DCMS looks at the invisible freelancers behind live events
8 February 2021
Reporter: Sandra Giorgetti
A DCMS Select Committee inquiry heard evidence from #WeMakeEvents about the position of those behind live festivals and events.
The campaign's Duncan Bell reported, amongst other things, that in “a recent survey of 2,800 people, over 30% of freelancers said they have had to leave the industry, and 20% say they hope to come back but are very unsure whether they are able to because of the lack of certainty.”
#WeMakeEvents is calling for government-backed cancellation insurance, not least because payments for a lot of the work behind live events is not generally made until after the event has taken place.
The Government does not appear to have been responsive, however, and Bell said, “conversations have been going on for some time and we have put forward various schemes... [the] benefit of the insurance is to bring certainty to being able to plan and book equipment, making it the first link in the chain, not the last.”
“We need the clarity and engagement. It’s not about a definitive date, it’s about a plan of what the picture could look like—how do we think a safer event could happen, how does insurance allow that to happen, how does rapid testing fit in to that process? One of the points that is missed in many conversations is that, unlike certain sectors, we have not been forced to close legally and therefore many support systems aren’t triggered. Many businesses in our sector have been operating on 5–6 percent income over the past 10–11 months.”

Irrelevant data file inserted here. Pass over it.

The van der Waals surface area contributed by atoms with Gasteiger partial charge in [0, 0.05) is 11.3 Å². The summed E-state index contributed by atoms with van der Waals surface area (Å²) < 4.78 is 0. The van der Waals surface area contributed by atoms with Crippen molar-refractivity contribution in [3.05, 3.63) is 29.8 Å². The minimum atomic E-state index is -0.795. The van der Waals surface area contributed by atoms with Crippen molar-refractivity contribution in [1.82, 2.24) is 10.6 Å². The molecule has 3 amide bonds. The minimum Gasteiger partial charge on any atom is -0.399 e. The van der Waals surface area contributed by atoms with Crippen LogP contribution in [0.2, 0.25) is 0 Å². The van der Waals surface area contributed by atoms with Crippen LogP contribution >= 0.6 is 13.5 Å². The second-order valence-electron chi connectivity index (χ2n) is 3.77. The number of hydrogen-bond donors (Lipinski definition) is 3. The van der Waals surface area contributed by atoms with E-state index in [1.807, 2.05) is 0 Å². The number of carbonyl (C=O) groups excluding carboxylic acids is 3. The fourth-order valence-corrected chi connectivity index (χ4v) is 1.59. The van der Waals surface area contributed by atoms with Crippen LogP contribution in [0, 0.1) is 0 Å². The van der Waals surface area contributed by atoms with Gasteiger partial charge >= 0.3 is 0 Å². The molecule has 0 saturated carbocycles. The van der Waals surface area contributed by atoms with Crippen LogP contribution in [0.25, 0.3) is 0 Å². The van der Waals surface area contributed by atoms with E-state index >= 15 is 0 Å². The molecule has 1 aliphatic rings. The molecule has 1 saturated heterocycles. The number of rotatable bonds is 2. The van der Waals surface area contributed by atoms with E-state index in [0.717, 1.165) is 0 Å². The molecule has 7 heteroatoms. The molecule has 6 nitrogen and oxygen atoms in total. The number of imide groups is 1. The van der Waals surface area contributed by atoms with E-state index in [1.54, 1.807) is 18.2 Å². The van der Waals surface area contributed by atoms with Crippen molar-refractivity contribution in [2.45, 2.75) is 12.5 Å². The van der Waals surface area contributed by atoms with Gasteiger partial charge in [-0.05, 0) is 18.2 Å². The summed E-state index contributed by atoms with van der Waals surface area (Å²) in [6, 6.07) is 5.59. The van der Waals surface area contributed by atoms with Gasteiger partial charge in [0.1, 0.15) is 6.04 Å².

Bell explained that the industry has also been unable to get adequate government support because the service provided goes unnoticed by design. “One of our biggest frustrations is that we represent the hidden bit—we are invisible and go out of our way to be invisible. People go to the theatre or a festival and take for granted that it happens magically. People are not aware of the thousands involved over a period of time, in many cases for festivals it’s a year-long process.”
Operating in the industry will also be impacted by Brexit on which Bell said, "there is a fear that technicians and crew will come in from the EU because of their passport status… We will see UK companies being less favourable and staff will be sourced from the EU and therefore will only have one country to work out for their work permit.”
Brexit is also the impetus behind the collaboration between the Incorporated Society of Musicians and Musicians’ Union, who together are calling for improved arrangements for touring in the EU.
Currently, additional costs and bureaucracy such as those around work permits and transportation of equipment risk the viability of the UK's musicians performing in Europe.
The DCMS inquiry is available online. Further data from the survey will become available when it is published in full.